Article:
Halloween weekend, the Nashville Rollergirls hosted the 2014 WFTDA International Championships, and the best roller derby girls from all over the world showed up to compete for first. As soon as I saw the track, I couldn’t help but since a trance-like enthusiasm lingering in the atmosphere (maybe it’s all of the skating in circles). But as I began to pay closer attention to these outstanding athletes, I couldn’t help but notice the state of minds in which they played. As a hypnotist, I couldn’t help but notice that the players who dominated the most were those who seemed to be the most in the zone, so to speak.
If you know much about my philosophy on hypnosis, I should explain to you that I believe that the hypnotic experience transcends a formally inducted hypnotherapeutic session. In fact, I’d go so far as to say that I currently find myself in a nice state of trance as I write this post. As I observed these skaters throw themselves in almost Zen-like states, I became inspired to share the benefits of self-hypnosis for athletes, whether you’re a rollergirl or a recreational golfer.
Predicts your outcome
When I was in high school, I was on the wrestling team. Every night before a match, I would fall asleep thinking about how I was going to wrestle the next day. That way, when it came time for me to perform, I knew that every aspect of that match, from setting up my first move to having my hand lifted in the air in victory, was up to me.
We perform better athletically when we can see or even feel our success coming. If all you do is imagine making a fool out of yourself or getting destroyed by your opponent, your unconscious will happily fulfill that prophecy for you. However, if all you see is victory on the horizon, not only will you be ready to actualize your potential, you may do so free from debilitating nervousness.
Puts you in the zone
You may be able to tell a good athlete by how he or she walks across the room. It may manifest by a subtle look in his or her eye that isn’t present when that person isn’t competing. Something about the way the athlete carries him/herself says, “I might as well be the only one here” or “It’s time for me to take care of business.”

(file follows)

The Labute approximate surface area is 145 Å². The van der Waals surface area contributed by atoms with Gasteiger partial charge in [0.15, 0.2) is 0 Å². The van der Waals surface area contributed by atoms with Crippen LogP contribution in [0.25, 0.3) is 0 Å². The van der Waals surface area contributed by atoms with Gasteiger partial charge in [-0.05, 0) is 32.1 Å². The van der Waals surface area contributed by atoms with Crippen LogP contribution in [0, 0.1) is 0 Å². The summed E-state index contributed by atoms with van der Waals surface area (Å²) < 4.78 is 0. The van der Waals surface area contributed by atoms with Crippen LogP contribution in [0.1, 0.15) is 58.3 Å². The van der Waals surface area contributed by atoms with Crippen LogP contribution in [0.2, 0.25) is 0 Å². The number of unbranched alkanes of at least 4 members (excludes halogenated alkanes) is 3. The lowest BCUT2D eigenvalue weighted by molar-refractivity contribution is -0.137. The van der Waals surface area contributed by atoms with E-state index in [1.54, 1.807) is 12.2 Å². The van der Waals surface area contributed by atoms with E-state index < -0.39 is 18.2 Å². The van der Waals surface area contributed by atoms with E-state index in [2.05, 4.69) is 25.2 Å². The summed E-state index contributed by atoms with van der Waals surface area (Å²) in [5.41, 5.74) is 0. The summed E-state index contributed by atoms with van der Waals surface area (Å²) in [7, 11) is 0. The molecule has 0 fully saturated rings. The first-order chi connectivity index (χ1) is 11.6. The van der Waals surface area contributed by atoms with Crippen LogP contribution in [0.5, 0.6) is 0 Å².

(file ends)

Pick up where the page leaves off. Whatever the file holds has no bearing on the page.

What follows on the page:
Supposedly, Muhammad Ali used to imagine there was a camera on every corner of the boxing ring. That way, he could see in his mind’s eye his opponent’s movements before they were made. Similar techniques may be utilized depending on your sport of choice. Maybe you need to visualize the exact trajectory for your ball or bullet to travel. You could even use hypnotic techniques to change your very perception of time and be better equipped to plan your next move. These techniques are simply based on your ability to teach your brain a different way, and they can be mastered by anyone who is willing to practice.
Utilizes your energy
Finally, the hypnotic aspect of hypnosis that when applied right can almost make you feel super-human: the ability to utilize your energy. Sometimes performing to your greatest potential may be a matter of using the right muscles in the right way at the right time. Sometimes performing to your greatest potential is a matter of your ability to relax.
One example where we may be able to see this as important is as it may apply to martial arts. Anyone who has been taught how to throw a punch knows that the energy and motion of the punch begins with your contact with the ground, moves through your body, and doesn’t end until it goes through your opponent. You could easily apply this concept to endurance sports as well. If you are running a marathon, you need to be sure that you have good posture, your upper-body is relaxed, and your breathing is steady and rhythmic.
Self-hypnosis concentrated on all of these topics and may be helpful for making anyone into the best athlete s/he can be. It’s important to remember that the trance doesn’t have to end when you open your eyes. Keeping the trance going can make your dreams become reality.